Next a Cole Porter Medley with “Looking at You,” Concentrate On You,” “I Get A Kick Out Of You,” It’s Alright With Me,””Just One of Those Things,” “I’ve Got You Under My Skin,” and “All of You”. This was Marilyn’s second standing ovation. The first was when she stood on that stage for the first time and the audience was rapturous.
A terrific “It’s Today” from Mame with high flying kicks was the third ovation and wow can that woman kick.
A rainbow medley included “Look To The Rainbow” from Finnian’s Rainbow, the iconic “Somewhere Over The Rainbow,” the jazzy “Make Me Rainbows” and of course “The Rainbow Connection.” And with that another standing ovation.
“Put On A Happy Face” from Bye Bye Birdie.
Frank Loesser’s Joey, Joey, Joey brought on a fifth standing ovation. This song was a masterclass in acting and vocal nuance. For that matter every song that comes out of Ms. Maye’s mouth is perfection. Part of the brilliance of this night is her musical director, arranger, and pianist Ted Firth. That man is a genius.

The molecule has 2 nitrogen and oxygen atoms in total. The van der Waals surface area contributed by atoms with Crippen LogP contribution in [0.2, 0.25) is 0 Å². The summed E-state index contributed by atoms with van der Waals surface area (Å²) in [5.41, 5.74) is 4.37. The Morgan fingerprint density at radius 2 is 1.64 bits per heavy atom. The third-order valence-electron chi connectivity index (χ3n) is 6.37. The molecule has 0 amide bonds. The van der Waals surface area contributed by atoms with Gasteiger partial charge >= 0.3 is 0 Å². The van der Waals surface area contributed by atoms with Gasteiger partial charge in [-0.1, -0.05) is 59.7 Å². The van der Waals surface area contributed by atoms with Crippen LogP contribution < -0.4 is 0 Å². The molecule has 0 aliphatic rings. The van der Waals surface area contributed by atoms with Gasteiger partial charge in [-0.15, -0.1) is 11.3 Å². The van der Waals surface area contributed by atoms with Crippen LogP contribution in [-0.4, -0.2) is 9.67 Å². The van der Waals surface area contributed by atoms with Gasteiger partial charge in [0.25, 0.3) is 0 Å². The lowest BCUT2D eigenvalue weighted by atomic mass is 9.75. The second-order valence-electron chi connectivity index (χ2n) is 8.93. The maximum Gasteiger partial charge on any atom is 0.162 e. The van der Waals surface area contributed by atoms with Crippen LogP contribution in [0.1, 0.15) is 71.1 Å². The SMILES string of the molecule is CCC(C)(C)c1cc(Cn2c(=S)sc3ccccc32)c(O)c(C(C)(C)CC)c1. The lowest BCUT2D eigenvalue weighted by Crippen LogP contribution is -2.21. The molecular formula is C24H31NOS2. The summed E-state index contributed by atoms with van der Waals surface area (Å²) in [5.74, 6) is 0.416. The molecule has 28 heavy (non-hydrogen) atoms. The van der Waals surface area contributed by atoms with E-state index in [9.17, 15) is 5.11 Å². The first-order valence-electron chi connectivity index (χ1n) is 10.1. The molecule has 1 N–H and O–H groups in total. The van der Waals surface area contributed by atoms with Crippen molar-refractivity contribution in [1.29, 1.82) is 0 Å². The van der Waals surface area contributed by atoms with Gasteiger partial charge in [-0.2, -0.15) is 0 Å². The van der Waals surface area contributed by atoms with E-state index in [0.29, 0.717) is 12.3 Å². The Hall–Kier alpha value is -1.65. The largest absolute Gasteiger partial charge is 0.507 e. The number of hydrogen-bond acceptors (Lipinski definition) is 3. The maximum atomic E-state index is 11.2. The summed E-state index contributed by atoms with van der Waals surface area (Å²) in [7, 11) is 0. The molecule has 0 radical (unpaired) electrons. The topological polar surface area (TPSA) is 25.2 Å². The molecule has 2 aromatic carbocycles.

Lerner and Loewe’s “On The Street Where You Live” from My Fair Lady ended the first act with a sixth standing ovation.
The overture from Hello Dolly! and then Cabaret shows Marilyn Maye also starred in opened the second act. The New York Pops sounded phenomenal as always.
“Your Gonna Hear From Me” from “Inside Daisy Clover was an appropriate starter for this next round as the audience got to its feet.
Maye’s most requested song “Guess Who I Saw Today” from New Faces of 1952 was followed by a show stopping “Fifty Percent” from Ballroom and of course another standing ovation.
Her next song was chosen by the Smithsonian Institute to be included in its permanent collection of recordings from the 20th century. Her recording of “Too Late Now” is considered by the Smithsonian to be one of the 110 Best American Compositions of the Twentieth Century and Ms. Maye showed us why and again another standing ovation.